Careers in Chemistry
Chemical manufacturing and the pharmaceutical industry are major employers of chemists, but chemists work in every major industry, from food processing to computer and molecular biology technology. Chemists are to be found in every branch of the federal government - the FBI, the Defense Department, the Department of Energy, the Environmental Protection Agency, and many others. The pattern of employment in government is repeated at the state level and, to a lesser degree, at the local level.
Not all chemists end up in the laboratory. A large number find jobs in marketing, personnel, or other areas of management where a chemical background is valuable.
Opportunities in high school and elementary teaching are better than ever. There is an acute shortage of physical science teachers in the nation's schools, which has led to widespread concern and efforts to upgrade salaries and working conditions.
Opportunities for All
Opportunities for women and minorities in chemistry are excellent. There is a need to increase the numbers of these groups in the physical sciences, and special incentives in the way of scholarships or other types of support are often available to those who take up the challenge.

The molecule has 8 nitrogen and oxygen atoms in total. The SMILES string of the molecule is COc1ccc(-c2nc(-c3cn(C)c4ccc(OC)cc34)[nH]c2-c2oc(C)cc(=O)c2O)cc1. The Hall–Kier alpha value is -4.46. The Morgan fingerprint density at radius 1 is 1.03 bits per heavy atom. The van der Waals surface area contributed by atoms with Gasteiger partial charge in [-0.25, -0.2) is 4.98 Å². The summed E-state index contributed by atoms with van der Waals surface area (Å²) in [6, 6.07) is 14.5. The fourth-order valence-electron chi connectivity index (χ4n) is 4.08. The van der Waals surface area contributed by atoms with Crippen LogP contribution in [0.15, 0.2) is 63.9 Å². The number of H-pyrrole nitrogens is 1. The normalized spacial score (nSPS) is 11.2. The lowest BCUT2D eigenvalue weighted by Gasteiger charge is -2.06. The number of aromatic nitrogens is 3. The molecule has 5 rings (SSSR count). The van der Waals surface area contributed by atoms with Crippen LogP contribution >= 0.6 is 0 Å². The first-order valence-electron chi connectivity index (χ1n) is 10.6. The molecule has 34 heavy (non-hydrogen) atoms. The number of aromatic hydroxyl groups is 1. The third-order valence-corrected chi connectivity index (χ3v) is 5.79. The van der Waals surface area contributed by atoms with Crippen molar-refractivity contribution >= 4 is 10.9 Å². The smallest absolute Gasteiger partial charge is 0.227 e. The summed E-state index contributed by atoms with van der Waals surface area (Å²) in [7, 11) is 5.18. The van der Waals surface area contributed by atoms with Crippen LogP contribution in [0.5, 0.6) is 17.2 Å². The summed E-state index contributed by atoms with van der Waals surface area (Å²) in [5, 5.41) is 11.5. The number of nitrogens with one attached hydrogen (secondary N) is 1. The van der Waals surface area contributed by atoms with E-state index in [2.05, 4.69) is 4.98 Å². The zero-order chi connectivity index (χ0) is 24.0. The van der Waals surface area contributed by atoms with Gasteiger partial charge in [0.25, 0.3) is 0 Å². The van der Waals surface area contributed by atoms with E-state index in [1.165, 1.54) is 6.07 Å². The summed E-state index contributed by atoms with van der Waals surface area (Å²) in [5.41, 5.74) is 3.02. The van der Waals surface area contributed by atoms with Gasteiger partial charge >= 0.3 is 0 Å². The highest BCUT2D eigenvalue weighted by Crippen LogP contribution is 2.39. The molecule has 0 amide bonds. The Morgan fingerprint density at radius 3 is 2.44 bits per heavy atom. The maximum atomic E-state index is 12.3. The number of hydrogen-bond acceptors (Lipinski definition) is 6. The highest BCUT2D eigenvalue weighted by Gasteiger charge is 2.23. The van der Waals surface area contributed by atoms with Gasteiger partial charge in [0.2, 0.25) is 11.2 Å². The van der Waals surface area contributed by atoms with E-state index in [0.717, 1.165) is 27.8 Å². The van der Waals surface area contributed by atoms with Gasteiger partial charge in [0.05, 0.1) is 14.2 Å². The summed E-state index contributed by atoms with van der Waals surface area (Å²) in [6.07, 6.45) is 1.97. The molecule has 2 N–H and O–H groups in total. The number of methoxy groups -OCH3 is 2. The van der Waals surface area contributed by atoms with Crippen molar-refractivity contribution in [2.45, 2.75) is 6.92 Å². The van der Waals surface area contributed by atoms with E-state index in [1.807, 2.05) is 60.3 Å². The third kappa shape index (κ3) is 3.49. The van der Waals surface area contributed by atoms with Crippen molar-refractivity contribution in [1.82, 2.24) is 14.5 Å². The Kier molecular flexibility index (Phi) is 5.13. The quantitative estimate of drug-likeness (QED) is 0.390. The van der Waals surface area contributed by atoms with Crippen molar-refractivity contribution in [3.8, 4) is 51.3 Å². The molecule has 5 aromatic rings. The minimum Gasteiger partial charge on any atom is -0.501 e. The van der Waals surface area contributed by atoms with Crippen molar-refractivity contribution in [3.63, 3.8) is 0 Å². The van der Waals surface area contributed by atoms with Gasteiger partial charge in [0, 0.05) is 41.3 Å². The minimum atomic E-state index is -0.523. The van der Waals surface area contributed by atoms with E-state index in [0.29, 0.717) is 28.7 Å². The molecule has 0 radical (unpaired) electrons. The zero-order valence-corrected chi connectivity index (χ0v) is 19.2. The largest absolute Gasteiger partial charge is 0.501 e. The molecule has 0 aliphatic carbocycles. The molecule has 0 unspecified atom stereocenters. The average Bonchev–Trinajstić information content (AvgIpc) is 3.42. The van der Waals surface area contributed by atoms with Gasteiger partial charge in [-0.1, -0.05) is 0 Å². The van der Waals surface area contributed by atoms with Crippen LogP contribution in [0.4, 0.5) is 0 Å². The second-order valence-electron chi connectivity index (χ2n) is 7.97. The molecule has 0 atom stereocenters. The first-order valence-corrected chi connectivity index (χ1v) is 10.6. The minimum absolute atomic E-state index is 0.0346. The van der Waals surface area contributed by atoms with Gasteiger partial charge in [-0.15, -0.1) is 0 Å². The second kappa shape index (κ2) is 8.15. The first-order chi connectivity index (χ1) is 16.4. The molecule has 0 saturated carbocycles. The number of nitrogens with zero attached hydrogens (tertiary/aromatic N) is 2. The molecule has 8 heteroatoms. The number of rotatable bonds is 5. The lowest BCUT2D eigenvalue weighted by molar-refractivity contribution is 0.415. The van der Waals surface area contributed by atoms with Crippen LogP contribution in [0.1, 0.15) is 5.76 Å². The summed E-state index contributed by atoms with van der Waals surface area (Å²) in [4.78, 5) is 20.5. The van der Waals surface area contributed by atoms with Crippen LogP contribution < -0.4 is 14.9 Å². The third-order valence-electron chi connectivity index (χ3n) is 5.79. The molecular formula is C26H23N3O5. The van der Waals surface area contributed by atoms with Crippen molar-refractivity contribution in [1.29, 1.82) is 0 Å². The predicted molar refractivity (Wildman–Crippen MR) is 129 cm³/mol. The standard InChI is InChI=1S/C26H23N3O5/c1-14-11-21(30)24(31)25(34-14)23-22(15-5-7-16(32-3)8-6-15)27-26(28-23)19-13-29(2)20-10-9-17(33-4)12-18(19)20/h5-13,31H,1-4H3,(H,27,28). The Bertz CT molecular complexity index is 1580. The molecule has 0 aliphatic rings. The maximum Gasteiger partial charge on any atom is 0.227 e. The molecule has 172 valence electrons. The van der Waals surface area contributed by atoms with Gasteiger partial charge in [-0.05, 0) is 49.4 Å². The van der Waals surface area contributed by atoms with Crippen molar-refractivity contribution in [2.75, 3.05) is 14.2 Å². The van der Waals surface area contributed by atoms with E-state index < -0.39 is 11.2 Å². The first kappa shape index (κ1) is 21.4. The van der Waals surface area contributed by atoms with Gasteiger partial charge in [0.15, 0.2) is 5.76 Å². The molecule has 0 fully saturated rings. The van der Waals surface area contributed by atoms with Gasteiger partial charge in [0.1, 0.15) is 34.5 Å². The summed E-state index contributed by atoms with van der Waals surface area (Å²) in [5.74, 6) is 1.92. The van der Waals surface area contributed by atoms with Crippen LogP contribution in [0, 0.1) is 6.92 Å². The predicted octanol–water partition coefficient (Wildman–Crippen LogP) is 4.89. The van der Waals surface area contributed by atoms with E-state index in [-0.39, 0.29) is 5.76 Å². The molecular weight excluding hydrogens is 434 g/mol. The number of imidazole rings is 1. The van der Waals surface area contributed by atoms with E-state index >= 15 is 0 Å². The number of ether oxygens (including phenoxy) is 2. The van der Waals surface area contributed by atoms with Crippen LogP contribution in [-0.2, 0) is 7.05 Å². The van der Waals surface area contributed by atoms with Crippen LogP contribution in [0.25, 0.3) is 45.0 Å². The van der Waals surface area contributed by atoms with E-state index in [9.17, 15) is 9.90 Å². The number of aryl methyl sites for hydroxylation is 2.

Because many graduates want to begin careers as soon as they finish their undergraduate degrees, the department has a career counselor who works with students and University Career Services to find the best position for each individual. Companies call the department directly, looking for chemists at all levels.
The employment picture for chemistry graduates, as for those in other fields, fluctuates with the economy. However, chemistry cuts across several disciplines, which improves the odds for chemists. This pattern is expected to continue, partly because the wide range of employment opportunities for chemists in industry, government, and education makes their jobs less susceptible to the employment fluctuations of a particular industry. Currently, about two thirds of chemistry undergraduates move on to graduate school.
Starting salaries for a chemist with a B.S. are around $35,000 (1996) while an individual with an M.S. can expect to start at around $40,000 and one with a Ph.D. at $52,000.
Many of our graduates have gone on to outstanding careers in chemistry and related fields. Professor Fred Basolo of Northwestern University received his undergraduate degree in this department and has been recognized nationally for his outstanding contributions to organic and inorganic chemistry. In 1983 he was elected president of the American Chemical Society (its membership is in excess of 100,000), and he is presently a member of the National Academy of Sciences. Many of our graduates have advanced to high positions in business. Dr. Robert Gower, for instance, is president and chief executive officer of Lyondell Petrochemical.